As an example of what I'm talking about, one of my personal rules is that after two consecutive losing days of poker, I must take a day off from live play. It helps me break the cycle of chasing losses with bad play in a desperate effort to catch up or get back to even. I enforce this on myself rigorously, even when that "next day" is one on which I don't have any other commitments and could put in a lot of hours, and even when I'm feeling well grounded and untilted. I have learned not to trust myself to make such judgments well after two losing days, so I take the day off, mentally hit "reset," and I'm able to start fresh the next day. I suspect that this rule has saved me a ton of money in what would otherwise have been third straight losing days due to marginal play that I wouldn't have recognized as such until after it was too late.


2.

In Chapter 4, Ariely discussed "The Cost of Social Norms." For example, you have a lovely Thanksgiving dinner at your in-laws' house. Then you offer to pay for what you ate, as if you had been in a restaurant. This will, of course, insult your hosts and cause you never to be invited back. As another example, you might well be able to get professionals to donate their time to some good cause, but if you offer to pay them a reduced rate for the work, they turn it down. Why would somebody be willing to work for free, but not for a rate far below what they usually charge? Because if they feel that they are donating their time to something they believe in, they feel good about themselves. If they get paid a pittance, they tend to feel that they have just made a bad bargain. Ariely spends a lot of time discussing situations in which the social norms (e.g., your willingness to help a neighbor move a new couch into his house) can conflict with business norms (in which you charge your neighbor the same hourly rate that a professional mover would get for helping with the couch). The results are interesting, but you'll have to read the book for more detail.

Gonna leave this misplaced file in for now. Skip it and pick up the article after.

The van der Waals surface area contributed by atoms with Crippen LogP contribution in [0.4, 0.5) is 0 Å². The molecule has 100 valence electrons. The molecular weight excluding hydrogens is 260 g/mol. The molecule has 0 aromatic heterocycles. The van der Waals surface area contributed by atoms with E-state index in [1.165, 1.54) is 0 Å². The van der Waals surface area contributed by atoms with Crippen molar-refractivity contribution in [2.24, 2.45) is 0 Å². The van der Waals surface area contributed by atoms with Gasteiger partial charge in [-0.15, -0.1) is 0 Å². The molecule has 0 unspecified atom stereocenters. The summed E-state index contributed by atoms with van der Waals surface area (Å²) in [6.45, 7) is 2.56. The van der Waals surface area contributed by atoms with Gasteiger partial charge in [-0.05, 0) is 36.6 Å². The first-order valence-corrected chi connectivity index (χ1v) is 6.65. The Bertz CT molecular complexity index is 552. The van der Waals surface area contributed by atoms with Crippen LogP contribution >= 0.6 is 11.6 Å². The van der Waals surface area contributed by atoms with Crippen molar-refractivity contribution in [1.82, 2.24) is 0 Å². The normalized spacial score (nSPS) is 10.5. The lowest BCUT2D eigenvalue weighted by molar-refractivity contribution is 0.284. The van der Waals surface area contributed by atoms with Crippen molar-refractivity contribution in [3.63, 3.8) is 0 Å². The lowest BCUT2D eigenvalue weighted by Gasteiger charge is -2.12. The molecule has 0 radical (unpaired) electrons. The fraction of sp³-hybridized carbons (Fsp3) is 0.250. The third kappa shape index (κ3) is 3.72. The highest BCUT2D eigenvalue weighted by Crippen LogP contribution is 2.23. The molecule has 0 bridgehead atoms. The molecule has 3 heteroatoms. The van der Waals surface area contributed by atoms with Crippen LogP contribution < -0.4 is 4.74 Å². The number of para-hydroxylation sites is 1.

But you can probably see how this applies to poker. Mike Caro is big on becoming especially friendly with the player on your immediate left, because that is the one that is in the best position to hurt you. Buy him a drink or a cup of coffee. Go out of your way to make nice with him. It might cause him to check or call when he would otherwise raise, or in other ways be less aggressive in his play with you than he should be and than he would otherwise be, thus saving you money. We've all seen players say things like, "OK, it's a friendly game, and you're a nice guy, so I'm just going to check," then turn over the stone cold nuts. These players are allowing the business norms that are supposed to govern how smart, serious poker players approach the game to get mixed up or contaminated with the social norms that tell us to be nice to each other, not to kick a guy when he's down, and so on. Predation on the weak is an essential part of winning poker, but it conflicts with our social upbringing. We can manipulate others to confuse these roles and perspectives to their detriment. We can be vigilant not to allow such admixture in our own game, thus maximizing profit.